The Israel-Iran standoff, in which Israel has long signaled its willingness to strike suspected Iranian nuclear sites if they come too close to producing a weapon, got a sort of very-small-scale dress rehearsal on Wednesday. The Israeli air force attacked a target inside Syria, Tehran's closest ally, which set off the expected condemnations (from Syria, Iran, Russia and the Lebanese militant group Hezbollah) and fears of reprisal.

Both Israel and Iran will likely be observing the fallout from the attack closely, trying to determine what it might say about how an Israeli attack on Iranian nuclear facilities would play out in the region. It's too early to say what, if anything, they could learn. But the possibility that they might extrapolate lessons about a potential Israel-Iran conflict gives added significance – and added risk – to every action and reaction in the coming hours and days.

Because Israel can't know for sure how Tehran and regional leaders would respond to a strike on Iran, its perceptions of their likely reactions could play a big role in determining whether or when it actually attacks. Tehran, for its part, is likely to pace its nuclear program in part based on what it believes it can get away with before prompting an Israeli or U.S. strike. Israel's attack in Syria, then, could be an opportunity for both Israel and Iran to test the other's will and to see whether they're able to change the risk-reward calculus.

As Iran has continued to grow its nuclear program, Israel – and the United States – have warned Tehran against taking what they see as steps toward a nuclear weapon. Iran insists its program is peaceful and a national right; Israel says the world must declare a "red line" beyond which the facilities will no longer be tolerated. Their positions are untenably contradictory, and both countries appear to be preparing for the possibility of a conflict, which would presumably begin with an Israeli and/or U.S. airstrike on Iranian facilities. Meanwhile, Iran appears to be doing what it can to continue or even accelerate the program, and Israel what it can to slow it, though both have been careful to avoid open war.

A sort of psychological conflict has developed between Israel and Iran, a war of signals. Tehran wants to demonstrate to Israel that a strike would be too costly and too ineffective to be worthwhile -- for example, because of a hypothetical counterattack from the Lebanon-based militant group Hezbollah and the Gaza-based Hamas. Israel wants to demonstrate that its will – and its defenses – are unshakable, so Iran might as well just give up on the program now.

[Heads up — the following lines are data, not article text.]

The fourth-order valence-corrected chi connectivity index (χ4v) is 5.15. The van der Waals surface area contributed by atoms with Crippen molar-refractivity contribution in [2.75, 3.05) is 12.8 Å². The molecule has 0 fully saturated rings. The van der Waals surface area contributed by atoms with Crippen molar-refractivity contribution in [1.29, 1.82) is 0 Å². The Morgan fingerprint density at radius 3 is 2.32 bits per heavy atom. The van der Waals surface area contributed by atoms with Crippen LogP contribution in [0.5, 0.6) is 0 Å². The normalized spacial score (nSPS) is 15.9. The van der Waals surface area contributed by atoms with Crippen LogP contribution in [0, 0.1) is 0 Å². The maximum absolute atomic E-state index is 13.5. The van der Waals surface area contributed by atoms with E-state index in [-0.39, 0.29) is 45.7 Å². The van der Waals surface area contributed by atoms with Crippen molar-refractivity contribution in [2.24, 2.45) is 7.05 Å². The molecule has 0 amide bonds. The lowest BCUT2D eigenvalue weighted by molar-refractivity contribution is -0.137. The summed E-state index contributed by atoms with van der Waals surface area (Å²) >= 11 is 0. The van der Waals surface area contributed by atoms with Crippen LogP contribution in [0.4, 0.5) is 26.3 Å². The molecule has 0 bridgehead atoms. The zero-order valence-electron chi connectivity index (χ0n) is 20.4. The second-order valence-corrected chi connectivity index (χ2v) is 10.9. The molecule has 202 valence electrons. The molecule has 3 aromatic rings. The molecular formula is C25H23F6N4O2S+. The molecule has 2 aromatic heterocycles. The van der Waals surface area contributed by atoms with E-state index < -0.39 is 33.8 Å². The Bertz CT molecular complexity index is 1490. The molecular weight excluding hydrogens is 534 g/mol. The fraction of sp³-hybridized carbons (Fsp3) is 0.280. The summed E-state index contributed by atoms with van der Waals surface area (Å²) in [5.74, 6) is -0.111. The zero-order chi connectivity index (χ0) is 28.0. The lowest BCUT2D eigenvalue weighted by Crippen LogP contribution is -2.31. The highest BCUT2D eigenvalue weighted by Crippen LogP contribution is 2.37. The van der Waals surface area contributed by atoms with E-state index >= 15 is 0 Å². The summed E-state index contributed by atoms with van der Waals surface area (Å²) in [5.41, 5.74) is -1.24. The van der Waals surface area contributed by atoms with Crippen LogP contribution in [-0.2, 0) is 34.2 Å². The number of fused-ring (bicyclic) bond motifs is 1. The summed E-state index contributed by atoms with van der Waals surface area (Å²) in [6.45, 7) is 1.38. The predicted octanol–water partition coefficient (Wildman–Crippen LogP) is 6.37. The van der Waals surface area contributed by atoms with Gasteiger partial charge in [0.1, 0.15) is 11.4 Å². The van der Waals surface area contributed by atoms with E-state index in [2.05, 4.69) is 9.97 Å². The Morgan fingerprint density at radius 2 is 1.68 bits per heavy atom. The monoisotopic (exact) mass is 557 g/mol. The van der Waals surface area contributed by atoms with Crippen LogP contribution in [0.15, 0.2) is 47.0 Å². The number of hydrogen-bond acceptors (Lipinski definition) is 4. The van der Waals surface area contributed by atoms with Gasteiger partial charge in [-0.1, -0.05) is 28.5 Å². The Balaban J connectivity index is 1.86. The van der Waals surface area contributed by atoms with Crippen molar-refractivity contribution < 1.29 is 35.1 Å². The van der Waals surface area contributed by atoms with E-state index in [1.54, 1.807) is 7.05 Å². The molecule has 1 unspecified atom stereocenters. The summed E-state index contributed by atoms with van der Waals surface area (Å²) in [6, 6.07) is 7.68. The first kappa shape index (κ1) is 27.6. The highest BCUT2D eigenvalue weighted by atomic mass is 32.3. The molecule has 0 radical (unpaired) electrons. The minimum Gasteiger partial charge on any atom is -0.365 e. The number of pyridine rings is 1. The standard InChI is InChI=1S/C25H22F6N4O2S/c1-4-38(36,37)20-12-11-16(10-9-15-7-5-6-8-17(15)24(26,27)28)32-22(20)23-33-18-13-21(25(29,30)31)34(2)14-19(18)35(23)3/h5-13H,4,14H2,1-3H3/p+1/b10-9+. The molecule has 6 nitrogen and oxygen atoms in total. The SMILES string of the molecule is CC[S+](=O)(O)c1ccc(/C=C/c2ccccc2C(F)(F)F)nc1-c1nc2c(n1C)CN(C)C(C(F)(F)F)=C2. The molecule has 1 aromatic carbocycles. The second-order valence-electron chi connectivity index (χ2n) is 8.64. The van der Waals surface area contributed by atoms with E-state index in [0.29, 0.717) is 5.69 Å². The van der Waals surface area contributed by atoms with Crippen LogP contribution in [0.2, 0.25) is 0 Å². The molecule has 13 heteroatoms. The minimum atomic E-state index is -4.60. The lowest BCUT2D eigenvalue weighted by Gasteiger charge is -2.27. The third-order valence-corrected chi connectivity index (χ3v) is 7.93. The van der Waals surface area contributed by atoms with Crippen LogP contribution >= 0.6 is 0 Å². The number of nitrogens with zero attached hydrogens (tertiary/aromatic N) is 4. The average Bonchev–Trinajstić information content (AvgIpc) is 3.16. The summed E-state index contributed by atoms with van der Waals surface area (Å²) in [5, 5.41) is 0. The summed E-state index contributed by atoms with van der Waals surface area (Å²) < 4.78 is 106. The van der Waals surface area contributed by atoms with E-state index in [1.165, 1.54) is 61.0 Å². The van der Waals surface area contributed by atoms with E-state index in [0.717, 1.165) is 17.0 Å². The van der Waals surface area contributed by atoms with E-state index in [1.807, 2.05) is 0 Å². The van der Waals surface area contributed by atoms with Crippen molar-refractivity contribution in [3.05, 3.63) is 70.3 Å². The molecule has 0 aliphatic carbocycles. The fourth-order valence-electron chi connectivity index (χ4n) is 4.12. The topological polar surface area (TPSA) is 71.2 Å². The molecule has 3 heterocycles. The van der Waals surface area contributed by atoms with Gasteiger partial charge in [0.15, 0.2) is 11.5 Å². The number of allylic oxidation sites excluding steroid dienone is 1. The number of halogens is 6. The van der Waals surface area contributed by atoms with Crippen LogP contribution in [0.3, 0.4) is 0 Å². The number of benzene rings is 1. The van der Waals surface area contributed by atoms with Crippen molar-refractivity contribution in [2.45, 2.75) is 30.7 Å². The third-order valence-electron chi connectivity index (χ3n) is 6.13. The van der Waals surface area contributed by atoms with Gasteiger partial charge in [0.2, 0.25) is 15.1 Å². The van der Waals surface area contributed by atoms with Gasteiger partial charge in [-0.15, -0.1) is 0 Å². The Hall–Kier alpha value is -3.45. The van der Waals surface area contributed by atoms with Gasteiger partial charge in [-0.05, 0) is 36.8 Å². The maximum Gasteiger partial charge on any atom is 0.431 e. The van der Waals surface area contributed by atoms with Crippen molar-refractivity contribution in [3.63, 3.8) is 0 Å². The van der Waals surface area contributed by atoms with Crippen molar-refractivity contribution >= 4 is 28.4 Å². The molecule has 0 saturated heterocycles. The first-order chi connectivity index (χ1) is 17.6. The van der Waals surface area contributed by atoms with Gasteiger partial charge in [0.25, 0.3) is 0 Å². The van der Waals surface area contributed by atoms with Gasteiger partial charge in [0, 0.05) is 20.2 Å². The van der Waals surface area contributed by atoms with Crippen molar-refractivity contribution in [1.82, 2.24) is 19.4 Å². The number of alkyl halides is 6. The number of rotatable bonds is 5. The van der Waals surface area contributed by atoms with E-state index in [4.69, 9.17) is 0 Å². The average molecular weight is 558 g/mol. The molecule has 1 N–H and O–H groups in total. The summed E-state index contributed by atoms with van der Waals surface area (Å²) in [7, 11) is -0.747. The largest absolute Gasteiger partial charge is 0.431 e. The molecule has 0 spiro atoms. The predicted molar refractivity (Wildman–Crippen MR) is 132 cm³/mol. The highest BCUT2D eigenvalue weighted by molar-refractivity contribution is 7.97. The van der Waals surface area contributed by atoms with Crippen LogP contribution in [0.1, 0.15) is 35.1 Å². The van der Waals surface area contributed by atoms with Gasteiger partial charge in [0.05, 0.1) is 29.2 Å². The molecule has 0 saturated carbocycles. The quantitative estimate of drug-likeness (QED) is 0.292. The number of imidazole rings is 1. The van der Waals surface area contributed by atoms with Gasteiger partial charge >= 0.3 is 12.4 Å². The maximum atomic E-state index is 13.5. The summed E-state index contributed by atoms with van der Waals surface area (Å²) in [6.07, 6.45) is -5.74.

The Israeli strike on Syria could allow both Israel and Iran an opportunity to reiterate those points, even if only through rhetorical or implicit threats, to shape the other's thinking. Is Israel bluffing about a unilateral strike on Iran, or would it really go ahead on its own? How much is Iran willing to risk for its nuclear program? In the event of a strike, would Iran throw all its weight into a counterattack or would it recognize the futility of all-out conflict?

It's been a long and complex game of threats, counter-threats and, yes, possibly bluffs. But that only adds to the interest that each side has in, first, proving to the other that it will follow through on its threats and, second, sussing out whether or not its opponent is bluffing. And that's why each will probably be watching the other so carefully for its response to the strike against Syria. Each has an interest in using this as an opportunity to deter the other by behaving as toughly as possible.

But that's where it gets really complicated. A big part of the Israel-Iran dance has been about avoiding all-out conflict. Some of the dangers that have likely kept Israel and Iran from actually seeing through their threats so far – the risk of unwanted escalation, of civilian casualties, of a costly fight that would ultimately strengthen hard-liners in one another's capitals – are also present in the Syria strike. Just as both sides have an interest in flexing their muscles to deter the other, so, too, are they careful about not needlessly provoking the other to violence.

The difference between Wednesday's strike and a hypothetical attack on Iranian nuclear sites would, of course, be substantial. Israeli jets would have much farther to go, probably requiring the support or at least acquiescence of the states they would have to fly over, such as Saudi Arabia. The operation would also have to be much larger in scale, given the number of targets, their size and the fact that they are believed to be under hardened facilities. And the standoff over Iran's nuclear efforts has become so fraught, layered by the game theory of nuclear deterrence and by years of regional and global politics, that the calculus behind an Israeli cross-border strike on a Syrian military target would be far more straightforward.

In the end, perhaps Israel and Iran will both be too worried about unnecessary escalation to do much more than make threats. With Hezbollah's forces spread unusually thin by the Syrian civil war and  Hamas, in the Gaza Strip, possibly still recovering from its recent conflict with Israel, Iran's proxies are not at their strongest. And Israel, for its part, would doubtless prefer that Syria's conflict – and particularly any chemical weapons that the military might hold – stay in Syria. Still, it will be hard for the Middle East's leaders to avoid seeing parallels between Wednesday's strike and the possible Israeli strike on Iran that they have been anticipating now for years.